Skip to main content

Division of Microbiology and Infection Seminar

7 May 2014, 12pm-1pm, GLT3, Warwick Medical School Building, University of Warwick


Title:

'Adhesin-induced lipid coalescence in the host membrane causes activation of a Rho GTPase and loss of epithelial barrier integrity'


Speaker:

Dr Anne Marie Krachler, Birmingham Fellow and EMBO Fellow, Institute of Microbiology and Infection, School of Biosciences, University of Birmingham


Abstract:

Vibrio parahaemolyticus is an emerging bacterial pathogen which colonizes the gastrointestinal tract and can cause severe enteritis and bacteraemia. During infection, V. parahaemolyticus primarily attaches to the small intestine, where it causes extensive tissue damage and compromises epithelial barrier integrity. We have previously described that Multivalent Adhesion Molecule (MAM) 7 contributes to initial attachment of V. parahaemolyticus to host cells. More recently, we found that the bacterial adhesin, through multivalent, high-affinity interactions with phosphatidic acids, induces lipid coalescence in the host cell membrane. Clustering of lipid ligands triggers downstream activation of the small GTPase RhoA and actin rearrangements in host cells. In infection studies with V. parahaemolyticus we further demonstrate that adhesin-triggered RhoA activation is sufficient to disrupt tight junctions, leading to a loss of epithelial barrier function. Taken together, these findings show a previously unrecognized mechanism by which an adhesin acts as an assembly platform for a membrane lipid at the host-pathogen synapse, causing downstream signalling processes which ultimately facilitate transepithelial migration of a bacterial pathogen.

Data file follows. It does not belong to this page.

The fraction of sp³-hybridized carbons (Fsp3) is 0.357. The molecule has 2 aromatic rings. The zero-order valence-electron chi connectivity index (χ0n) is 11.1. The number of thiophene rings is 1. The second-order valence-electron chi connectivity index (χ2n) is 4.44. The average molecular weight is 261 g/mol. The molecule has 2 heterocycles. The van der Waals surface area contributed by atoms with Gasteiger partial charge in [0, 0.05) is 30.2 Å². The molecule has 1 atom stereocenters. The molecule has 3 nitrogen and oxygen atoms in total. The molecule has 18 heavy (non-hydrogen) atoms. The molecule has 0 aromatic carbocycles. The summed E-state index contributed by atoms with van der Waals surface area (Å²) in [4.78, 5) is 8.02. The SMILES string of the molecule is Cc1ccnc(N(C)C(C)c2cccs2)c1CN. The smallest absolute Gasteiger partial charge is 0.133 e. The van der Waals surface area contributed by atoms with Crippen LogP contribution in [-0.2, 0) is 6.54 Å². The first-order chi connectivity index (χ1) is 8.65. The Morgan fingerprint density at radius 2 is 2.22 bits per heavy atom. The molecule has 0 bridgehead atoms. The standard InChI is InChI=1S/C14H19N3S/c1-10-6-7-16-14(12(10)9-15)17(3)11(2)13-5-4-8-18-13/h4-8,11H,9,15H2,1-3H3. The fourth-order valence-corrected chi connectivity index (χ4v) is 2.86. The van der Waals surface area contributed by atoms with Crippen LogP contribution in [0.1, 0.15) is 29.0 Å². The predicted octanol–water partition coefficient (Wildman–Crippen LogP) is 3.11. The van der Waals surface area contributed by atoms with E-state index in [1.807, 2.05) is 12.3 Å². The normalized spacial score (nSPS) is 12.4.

Biography

Anne-Marie KrachlerAnne-Marie Krachler joined the University of Birmingham as a Birmingham Fellow and EMBO Fellow in 2012 and is based at the Institute of Microbiology and Infection within the School of Biosciences. Her lab studies interactions between bacterial pathogens and their host and how this knowledge can be used to fight bacterial infections and gain novel insight into eukaryotic signalling mechanisms.